Round Lake School Based Clinic Will NOT Contact Parents!

Brenda Bannor, Steering Committee Member of the Illinois Coalition for School-Based Health Centers
Brenda Bannor, Steering Committee Member of the Illinois Coalition for School-Based Health Centers
Brenda Bannor who is the spokesperson for the proposed Round Lake School Based Clinic made it quite clear at the recent community meeting that when a student utilizes the services of the clinic, the parent will NOT be notified. That is because once a parent signs off on a “blanket” authorization form, the SBC can prescribe any meds and perform any medical procedures they feel necessary without including notification to the parent(s). Their desire is to take FULL advantage of the Illinois law that allows confidentiality between the health care provider and the underage student. The Round Lake Area SBC wants to get between the parents, relatives, siblings, and ministers when it comes to someone a student normally would confide in.

Another school, Hopkins High, failed to open their proposed teen clinic which was on track to become the first suburban school in that state to house an on-campus clinic for teenagers offering contraception and STD testing.

Plans were derailed after the school board faced complaints that the rights of parents would be undermined and students’ sexual activity would increase.

At a Sept. 4 school board meeting a 19-year-old Eden Prairie resident, shared her experiences with the West Suburban Teen Clinic, which is based in Excelsior.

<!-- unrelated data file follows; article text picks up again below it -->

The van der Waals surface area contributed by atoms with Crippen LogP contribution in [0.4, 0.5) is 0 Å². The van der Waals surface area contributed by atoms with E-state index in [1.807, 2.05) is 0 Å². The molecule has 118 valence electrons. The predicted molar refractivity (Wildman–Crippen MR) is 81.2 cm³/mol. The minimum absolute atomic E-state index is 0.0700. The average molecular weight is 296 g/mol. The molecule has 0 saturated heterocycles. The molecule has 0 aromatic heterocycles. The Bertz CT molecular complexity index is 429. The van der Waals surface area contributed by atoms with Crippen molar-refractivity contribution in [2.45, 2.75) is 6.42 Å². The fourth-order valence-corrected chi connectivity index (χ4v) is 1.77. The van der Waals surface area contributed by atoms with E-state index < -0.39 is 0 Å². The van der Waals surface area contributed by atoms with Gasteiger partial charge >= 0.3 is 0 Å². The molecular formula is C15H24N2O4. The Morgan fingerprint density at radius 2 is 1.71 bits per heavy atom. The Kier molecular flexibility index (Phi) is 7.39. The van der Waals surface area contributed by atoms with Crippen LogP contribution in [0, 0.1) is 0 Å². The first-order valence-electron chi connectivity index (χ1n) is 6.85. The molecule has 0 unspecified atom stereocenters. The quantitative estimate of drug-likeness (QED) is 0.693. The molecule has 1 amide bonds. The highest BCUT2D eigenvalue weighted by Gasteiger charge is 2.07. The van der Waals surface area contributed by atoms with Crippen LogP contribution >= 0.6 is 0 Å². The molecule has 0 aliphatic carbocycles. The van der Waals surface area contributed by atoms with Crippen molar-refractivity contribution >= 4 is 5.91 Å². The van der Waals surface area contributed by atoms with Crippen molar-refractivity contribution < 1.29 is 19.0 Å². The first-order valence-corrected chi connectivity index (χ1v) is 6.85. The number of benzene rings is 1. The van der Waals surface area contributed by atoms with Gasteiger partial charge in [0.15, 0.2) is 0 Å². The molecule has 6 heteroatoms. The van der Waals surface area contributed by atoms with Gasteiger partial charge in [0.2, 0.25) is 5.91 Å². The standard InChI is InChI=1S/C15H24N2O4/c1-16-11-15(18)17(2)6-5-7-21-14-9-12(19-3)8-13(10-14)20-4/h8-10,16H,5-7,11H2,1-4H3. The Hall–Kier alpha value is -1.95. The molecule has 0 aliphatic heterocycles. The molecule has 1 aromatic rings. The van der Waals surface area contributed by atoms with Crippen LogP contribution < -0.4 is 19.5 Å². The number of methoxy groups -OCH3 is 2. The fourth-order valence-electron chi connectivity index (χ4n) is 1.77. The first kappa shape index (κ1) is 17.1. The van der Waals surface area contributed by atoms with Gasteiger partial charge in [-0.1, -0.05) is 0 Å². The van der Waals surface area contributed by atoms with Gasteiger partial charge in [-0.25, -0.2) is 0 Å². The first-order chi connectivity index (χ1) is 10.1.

She told board members that easy access to the clinic opened the door for her to lie about sex and hide other things from her parents. As she became more sexually active, her visits to the clinic increased and she found herself thinking about the classes she could skip to go to the clinic.

“You need to uphold the desires of the parents,” she told the board. “My parents tried to protect me, and the clinic took that right away.”

Here is what has been going on in the Baltimore school clinics from as far back as 1992.

Frustrated by their apparent inability to put a dent in the city’s high teen-age pregnancy rate, Baltimore public health officials are planning to offer Norplant, the surgically implanted contraceptive, at clinics in city schools. The program is apparently the first in the nation that would provide students with the implant, which lasts five years

School-based clinics in Maryland have been dispensing contraceptives for two years. Under Maryland law, minors do not need parental consent to get contraception.

Here is a portion of what a typical consent form says:

I understand that my signature gives consent for the School Based Health Center Providers to treat my child and to communicate with my child’s primary health care provider. I understand that my signature indicates that I have received a copy of the Notice of Privacy Practices. I give the school based clinic permission to call my home, leave a message on a machine or with a person regarding healthcare information. The SBC may also mail healthcare information to my home. I understand the student may request that visits remain confidential. Illinois Law does not require parental consent for treatment or advice about drug abuse, alcoholism, sexually transmitted diseases, pregnancy, or contraception.

Once a parent signs this blanket consent form they can kiss their parental participation in their child’s health care “good-bye”. Watch the video below as we attempt to emphasize the answer a local parent received when asking about being notified. Portions in the clip were purposely repeated to make our point.

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Although student health care is important, taking it out of the hands of parents is wrong which is why the community must say NO to the proposed school based clinic. It would be like opening up the side door to Walgreen’s or CVS for students to get prescription drugs without their parents knowledge or specific consent.

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